A rather frail child, I was susceptible to asthma attacks and chest infections. One such bout ensured I was housebound for a week. At lunchtime, between bouts of painful coughing, I could hear the screams and laughter of my friends as they ran and skipped and chased in the playground, from my home just metres from school. The week felt like seven rolled into one. Eventually, I healed and was deemed fit to return to the classroom.

On entering the room, I was met with a state of disarray. Chairs facing the wrong way, teacher’s desk stood at the side of the room instead of the front and there were new pictures I didn’t recognise on the wall, and – oh! there she was! – my dearest friend, my soulmate, deep in conversation at a new desk with someone else. I tapped her on the shoulder, excitedly anticipating a rapturous welcome.

“Oh, you’re back”, she said. “Teacher moved the classroom around. You’re sitting over there. I sit here now. Beside my best friend.”

I froze. The world stood still. Hot tears stung my eyes. With a flourish of her pigtails, she swung away from me, and resumed her conversation. On the desk, I could see the telltale glint of a tin foil heart, a declaration of friendship forever, scripted lovingly pink marker pen.

A friend, indeed.

Town and Country

As is usually the case, this post was written as part of The Great Cake Experiment. 15 other writers pit their wit and pens against each other, every week on a single topic. Why not have a read?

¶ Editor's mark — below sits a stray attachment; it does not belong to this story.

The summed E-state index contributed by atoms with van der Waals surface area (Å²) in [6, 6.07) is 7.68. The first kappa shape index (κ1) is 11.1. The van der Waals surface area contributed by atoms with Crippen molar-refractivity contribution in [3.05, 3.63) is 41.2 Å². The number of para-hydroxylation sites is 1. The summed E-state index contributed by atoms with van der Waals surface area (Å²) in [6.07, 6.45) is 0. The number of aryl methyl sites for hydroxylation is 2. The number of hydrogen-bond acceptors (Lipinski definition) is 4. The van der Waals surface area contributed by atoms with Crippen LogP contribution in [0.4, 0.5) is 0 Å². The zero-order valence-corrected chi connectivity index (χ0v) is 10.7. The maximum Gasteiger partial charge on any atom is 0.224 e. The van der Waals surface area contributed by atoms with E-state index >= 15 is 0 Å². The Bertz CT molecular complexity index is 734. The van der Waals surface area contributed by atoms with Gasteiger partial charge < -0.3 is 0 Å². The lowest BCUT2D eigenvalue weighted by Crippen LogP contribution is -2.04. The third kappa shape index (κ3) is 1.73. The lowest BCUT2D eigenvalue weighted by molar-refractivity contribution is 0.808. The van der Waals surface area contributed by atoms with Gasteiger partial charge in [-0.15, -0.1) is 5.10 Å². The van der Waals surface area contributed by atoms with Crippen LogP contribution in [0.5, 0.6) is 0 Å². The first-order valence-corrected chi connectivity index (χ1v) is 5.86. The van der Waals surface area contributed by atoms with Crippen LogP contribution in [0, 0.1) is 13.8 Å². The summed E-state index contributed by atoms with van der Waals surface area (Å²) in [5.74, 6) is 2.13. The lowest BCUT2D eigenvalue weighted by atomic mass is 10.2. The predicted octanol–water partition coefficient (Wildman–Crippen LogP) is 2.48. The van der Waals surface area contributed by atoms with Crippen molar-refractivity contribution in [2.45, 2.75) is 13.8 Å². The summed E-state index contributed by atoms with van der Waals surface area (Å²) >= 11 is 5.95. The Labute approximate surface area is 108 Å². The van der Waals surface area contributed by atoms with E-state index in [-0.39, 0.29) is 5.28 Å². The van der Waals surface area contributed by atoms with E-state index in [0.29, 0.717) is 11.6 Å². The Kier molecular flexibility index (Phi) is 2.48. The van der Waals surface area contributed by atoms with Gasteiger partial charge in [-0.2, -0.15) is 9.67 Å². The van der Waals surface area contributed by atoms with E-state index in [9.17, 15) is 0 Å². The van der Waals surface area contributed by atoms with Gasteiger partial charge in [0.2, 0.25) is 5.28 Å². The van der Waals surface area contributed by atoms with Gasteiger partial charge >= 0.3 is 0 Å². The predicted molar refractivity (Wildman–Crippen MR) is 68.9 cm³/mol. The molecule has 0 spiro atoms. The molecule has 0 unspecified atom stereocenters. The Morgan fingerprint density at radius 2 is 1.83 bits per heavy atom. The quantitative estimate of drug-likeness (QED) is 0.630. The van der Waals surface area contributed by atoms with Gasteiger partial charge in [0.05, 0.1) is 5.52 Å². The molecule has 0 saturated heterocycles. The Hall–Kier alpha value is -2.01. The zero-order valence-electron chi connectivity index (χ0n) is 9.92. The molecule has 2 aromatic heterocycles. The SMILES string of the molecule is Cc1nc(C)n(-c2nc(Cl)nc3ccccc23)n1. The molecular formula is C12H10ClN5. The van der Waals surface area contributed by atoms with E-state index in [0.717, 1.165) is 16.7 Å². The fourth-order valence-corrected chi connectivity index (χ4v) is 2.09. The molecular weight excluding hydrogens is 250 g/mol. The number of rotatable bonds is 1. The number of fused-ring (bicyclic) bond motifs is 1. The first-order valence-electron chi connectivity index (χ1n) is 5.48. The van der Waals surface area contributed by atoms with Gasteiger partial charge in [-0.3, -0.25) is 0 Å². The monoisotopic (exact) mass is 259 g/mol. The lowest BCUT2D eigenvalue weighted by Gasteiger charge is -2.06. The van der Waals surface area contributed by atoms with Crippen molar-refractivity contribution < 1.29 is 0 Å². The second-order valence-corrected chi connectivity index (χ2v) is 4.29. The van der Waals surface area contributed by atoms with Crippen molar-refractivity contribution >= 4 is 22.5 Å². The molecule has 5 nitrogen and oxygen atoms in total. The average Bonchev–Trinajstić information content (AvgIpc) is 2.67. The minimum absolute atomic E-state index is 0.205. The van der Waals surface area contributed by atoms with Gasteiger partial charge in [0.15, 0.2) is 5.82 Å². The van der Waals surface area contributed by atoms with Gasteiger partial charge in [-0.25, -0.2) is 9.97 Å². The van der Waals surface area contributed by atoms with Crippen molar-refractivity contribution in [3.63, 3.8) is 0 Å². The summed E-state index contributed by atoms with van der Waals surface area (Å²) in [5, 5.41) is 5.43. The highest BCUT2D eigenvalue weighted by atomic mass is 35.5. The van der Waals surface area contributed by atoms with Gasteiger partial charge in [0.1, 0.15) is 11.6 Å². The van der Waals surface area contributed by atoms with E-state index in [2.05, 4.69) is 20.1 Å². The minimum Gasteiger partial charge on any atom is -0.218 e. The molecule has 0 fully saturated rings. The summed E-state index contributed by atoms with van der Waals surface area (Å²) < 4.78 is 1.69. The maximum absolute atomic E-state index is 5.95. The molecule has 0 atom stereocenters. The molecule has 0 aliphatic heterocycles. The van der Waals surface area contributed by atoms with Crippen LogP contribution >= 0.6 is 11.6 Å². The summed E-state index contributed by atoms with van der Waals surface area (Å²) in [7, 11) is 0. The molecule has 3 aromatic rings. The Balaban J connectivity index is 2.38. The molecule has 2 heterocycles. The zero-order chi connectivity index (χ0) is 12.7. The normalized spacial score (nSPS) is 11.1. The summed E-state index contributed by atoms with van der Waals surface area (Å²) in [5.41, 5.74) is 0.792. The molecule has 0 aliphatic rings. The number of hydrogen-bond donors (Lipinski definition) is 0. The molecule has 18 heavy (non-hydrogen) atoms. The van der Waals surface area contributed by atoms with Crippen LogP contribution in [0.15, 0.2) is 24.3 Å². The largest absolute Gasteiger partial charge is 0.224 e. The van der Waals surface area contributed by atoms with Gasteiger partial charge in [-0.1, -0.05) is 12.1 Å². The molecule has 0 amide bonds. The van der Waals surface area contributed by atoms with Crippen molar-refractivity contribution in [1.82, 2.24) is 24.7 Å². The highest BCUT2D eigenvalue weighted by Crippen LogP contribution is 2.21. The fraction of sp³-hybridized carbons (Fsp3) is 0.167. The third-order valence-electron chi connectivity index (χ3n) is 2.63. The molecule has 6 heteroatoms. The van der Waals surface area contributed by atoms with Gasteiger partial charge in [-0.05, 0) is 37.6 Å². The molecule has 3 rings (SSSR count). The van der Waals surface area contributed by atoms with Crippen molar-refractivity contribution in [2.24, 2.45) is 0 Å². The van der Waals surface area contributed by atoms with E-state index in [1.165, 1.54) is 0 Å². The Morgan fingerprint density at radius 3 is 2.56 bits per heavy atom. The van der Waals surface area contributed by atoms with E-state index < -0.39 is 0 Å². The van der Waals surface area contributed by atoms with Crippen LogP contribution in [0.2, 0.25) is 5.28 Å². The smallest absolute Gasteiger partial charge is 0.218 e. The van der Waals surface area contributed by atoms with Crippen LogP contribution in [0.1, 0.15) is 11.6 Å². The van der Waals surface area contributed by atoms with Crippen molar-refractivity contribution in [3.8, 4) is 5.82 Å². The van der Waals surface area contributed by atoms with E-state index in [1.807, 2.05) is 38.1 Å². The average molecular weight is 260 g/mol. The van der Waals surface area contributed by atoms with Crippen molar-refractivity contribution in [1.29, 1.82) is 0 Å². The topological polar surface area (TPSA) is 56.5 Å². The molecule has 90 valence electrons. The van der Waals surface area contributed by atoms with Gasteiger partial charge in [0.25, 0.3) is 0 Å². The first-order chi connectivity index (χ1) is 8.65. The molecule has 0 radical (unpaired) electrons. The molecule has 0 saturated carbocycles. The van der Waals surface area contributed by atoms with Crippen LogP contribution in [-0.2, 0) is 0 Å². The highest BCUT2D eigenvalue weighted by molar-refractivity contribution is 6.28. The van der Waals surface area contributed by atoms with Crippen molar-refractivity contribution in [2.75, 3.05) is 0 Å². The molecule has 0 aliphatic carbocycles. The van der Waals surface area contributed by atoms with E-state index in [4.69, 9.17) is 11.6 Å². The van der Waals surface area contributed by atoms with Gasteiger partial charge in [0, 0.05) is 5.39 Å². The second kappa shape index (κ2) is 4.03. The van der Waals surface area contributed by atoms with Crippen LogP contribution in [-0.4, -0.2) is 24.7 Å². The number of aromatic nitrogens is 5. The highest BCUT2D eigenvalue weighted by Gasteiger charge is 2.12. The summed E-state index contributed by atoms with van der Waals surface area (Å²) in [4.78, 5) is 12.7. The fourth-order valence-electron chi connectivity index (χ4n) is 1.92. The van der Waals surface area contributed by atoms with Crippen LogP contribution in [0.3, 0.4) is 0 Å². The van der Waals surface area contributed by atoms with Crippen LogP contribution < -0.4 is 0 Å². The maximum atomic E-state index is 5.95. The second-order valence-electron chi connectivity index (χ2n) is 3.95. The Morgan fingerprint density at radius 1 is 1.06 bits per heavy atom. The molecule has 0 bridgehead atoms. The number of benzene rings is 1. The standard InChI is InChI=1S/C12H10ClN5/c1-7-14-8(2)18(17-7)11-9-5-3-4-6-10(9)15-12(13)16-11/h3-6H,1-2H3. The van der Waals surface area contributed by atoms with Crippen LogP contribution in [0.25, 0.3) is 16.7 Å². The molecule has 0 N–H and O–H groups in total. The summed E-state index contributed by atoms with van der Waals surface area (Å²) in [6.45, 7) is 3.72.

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When I was 16, the gap in my mind between town and country was at its greatest. Living in the country, in what felt like hundreds of miles from “civilisation” (in reality, just 4.1) with the only means of available transport the passenger seat of an unwilling parent, or the rickety wheels of an ancient pushbike, “town” was the holy grail.

Having a bunch of townie friends didn’t help. My best friend and I, living within a mile of each other in “the sticks”, envied them the freedom having a base in Town bestowed on them. They could come and go as they pleased – they even had their OWN KEYS. Our parents didn’t see the need for such liberties. There was no sneaking out late at night for us, and lack of gainful employment meant a heavy dependence on those parental taxi trips (and consequently, necessitated good behaviour, for fear of such favours being withdrawn), with curfews imposed. They even collected us in town at ungodly hours after nights out. (Sometimes we were grateful.)

We did, however have the freedom to hop on those  bikes, and cycle to our hearts content in the sun, hair messed in the wind, exploring the nooks and crannies of our country playground. In this, we felt we had a significant advantage over our town-based peers, even if they didn’t profess much jealousy. We country girls even formed our own gaelic football team. How we bonded – us against the townies. Mercifully, no official records exist of our first competitive scoreline, but it is seared on my mind forever. Our crushing defeats were soothed over pints of lemonade and Tayto, bringing giggling chaos to our one-room local and disturbing the tranquility of the regular clientele at the bar. Our team may have sucked, but our friendships endured.

Fast forward a couple of years, to university. Sharing a house with four townie schoolmates meant that country/town divisions were soon forgotten. Hailing from the same area bonded us in solidarity against the city folk (or the other country folk). The quiet peace of the countryside was scorned and forgotten, as partying became a priority, and city life pulsed in our veins. You could say, without being wide of the mark, that Galway city isn’t much more than a country town, but it was a change of pace, and we relished it. And so it went, for many a year.